Kirk Douglas aims for justice in his first Western role!
For his first movie Western, Kirk Douglas rode in good company. Directed by Raoul Walsh and filmed in the rugged High Sierras and Mojave Desert, Along the Great Divide is a lean, bullet-hard sagebrush saga.
Douglas plays a U.S. Marshal who rescues an accused murderer (Walter Brennan) from mob justice, then escorts the wily old coot to trial. En route the lawman confronts pursuing vigilantes, a blinding windstorm, a rebellious deputy (John Agar) with an itchy trigger finger and a woman (Virginia Mayo) who, as the prisoner's loyal daughter and the marshal's newfound love, is torn between femme and fatale. Stoically facing these obstacles with a grin, grimace or six-gun, Douglas invests his role with a rugged individualism foreshadowing even greater work under Western skies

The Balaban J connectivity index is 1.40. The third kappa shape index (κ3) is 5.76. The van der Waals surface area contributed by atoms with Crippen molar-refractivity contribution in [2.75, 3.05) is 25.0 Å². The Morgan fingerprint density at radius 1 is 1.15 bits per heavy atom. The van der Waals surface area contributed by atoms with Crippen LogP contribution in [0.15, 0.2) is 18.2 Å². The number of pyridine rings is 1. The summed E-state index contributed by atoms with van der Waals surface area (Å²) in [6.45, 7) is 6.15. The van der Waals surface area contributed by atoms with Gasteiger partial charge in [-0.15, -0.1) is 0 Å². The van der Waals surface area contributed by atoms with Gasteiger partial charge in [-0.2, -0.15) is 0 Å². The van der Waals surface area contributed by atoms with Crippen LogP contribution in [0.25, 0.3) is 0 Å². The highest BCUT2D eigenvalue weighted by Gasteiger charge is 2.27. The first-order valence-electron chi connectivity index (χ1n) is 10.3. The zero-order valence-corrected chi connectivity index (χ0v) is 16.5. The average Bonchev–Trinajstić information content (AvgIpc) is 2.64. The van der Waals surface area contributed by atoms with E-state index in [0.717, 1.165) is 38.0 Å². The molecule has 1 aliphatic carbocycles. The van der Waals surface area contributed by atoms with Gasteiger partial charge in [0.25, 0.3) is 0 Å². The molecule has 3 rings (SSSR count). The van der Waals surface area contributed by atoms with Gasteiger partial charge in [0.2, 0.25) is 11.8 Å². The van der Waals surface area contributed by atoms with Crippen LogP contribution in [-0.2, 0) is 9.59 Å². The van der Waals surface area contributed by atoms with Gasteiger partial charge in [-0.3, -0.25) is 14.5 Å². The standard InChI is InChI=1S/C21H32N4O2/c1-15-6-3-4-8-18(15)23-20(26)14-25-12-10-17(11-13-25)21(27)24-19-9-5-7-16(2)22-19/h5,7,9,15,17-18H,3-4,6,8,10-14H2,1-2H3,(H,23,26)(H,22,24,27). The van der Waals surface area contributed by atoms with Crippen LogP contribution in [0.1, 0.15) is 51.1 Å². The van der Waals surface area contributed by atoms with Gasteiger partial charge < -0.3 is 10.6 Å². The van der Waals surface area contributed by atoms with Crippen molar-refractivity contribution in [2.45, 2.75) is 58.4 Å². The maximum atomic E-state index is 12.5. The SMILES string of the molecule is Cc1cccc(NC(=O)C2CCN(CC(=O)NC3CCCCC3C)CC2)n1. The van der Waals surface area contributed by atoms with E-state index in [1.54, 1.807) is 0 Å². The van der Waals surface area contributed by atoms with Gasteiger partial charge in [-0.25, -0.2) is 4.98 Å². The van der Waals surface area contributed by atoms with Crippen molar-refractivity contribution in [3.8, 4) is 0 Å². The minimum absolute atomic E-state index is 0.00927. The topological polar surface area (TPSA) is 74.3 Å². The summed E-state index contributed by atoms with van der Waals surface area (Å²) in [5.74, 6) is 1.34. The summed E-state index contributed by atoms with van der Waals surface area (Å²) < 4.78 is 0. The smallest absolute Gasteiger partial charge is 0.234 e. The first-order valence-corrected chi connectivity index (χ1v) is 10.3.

A cowboy yarn with all the usual elements of an innocent man facing mob justice, a powerful cattle baron willing to take the law into his own hands and spectacular High Sierra vistas - but interesting as Douglas's first Western outing.
In "Along the Great Divide," Kirk Douglas made his debut in a western -- a genre that subsequently brought him much fame. Douglas plays Len Merrick, a U.S. marshal who rescues Pop Keith from a lynching. The old cattle rustler was accused of murdering the eldest son of cattle baron Ed Roden, who then decided to take the law into his own hands. When Merrick brings the old man into custody -- and safely away from Roden's lynch mob -- he finds that he has an entire posse of his trail. Then the marshal discovers a surprising new suspect in the killing... Roden's other son.
"Along the Great Divide" was Kirk Douglas's first western.
Additional credit: Leslie G. Hewitt (sound).
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